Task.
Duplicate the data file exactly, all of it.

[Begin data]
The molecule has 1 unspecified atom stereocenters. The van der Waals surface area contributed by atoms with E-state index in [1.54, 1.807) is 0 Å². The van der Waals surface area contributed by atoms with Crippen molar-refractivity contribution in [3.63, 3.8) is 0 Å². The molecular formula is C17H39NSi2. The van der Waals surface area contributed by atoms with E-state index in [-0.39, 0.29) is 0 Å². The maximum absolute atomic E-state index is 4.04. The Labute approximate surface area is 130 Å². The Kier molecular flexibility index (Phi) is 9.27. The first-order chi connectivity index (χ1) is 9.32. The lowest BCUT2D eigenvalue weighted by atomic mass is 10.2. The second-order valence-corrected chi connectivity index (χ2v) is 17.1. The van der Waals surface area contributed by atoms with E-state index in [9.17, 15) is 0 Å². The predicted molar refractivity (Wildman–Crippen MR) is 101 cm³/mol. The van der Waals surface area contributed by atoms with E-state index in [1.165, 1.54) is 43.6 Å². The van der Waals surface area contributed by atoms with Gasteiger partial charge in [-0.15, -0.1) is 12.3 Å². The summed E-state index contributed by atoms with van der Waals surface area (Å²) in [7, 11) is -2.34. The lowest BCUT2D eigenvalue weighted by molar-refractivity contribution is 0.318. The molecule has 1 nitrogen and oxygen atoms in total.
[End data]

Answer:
The molecule has 1 unspecified atom stereocenters. The van der Waals surface area contributed by atoms with E-state index in [1.54, 1.807) is 0 Å². The van der Waals surface area contributed by atoms with Crippen molar-refractivity contribution in [3.63, 3.8) is 0 Å². The molecular formula is C17H39NSi2. The van der Waals surface area contributed by atoms with E-state index in [-0.39, 0.29) is 0 Å². The maximum absolute atomic E-state index is 4.04. The Labute approximate surface area is 130 Å². The Kier molecular flexibility index (Phi) is 9.27. The first-order chi connectivity index (χ1) is 9.32. The lowest BCUT2D eigenvalue weighted by atomic mass is 10.2. The second-order valence-corrected chi connectivity index (χ2v) is 17.1. The van der Waals surface area contributed by atoms with E-state index in [9.17, 15) is 0 Å². The predicted molar refractivity (Wildman–Crippen MR) is 101 cm³/mol. The van der Waals surface area contributed by atoms with E-state index in [1.165, 1.54) is 43.6 Å². The van der Waals surface area contributed by atoms with Gasteiger partial charge in [-0.15, -0.1) is 12.3 Å². The summed E-state index contributed by atoms with van der Waals surface area (Å²) in [7, 11) is -2.34. The lowest BCUT2D eigenvalue weighted by molar-refractivity contribution is 0.318. The molecule has 1 nitrogen and oxygen atoms in total.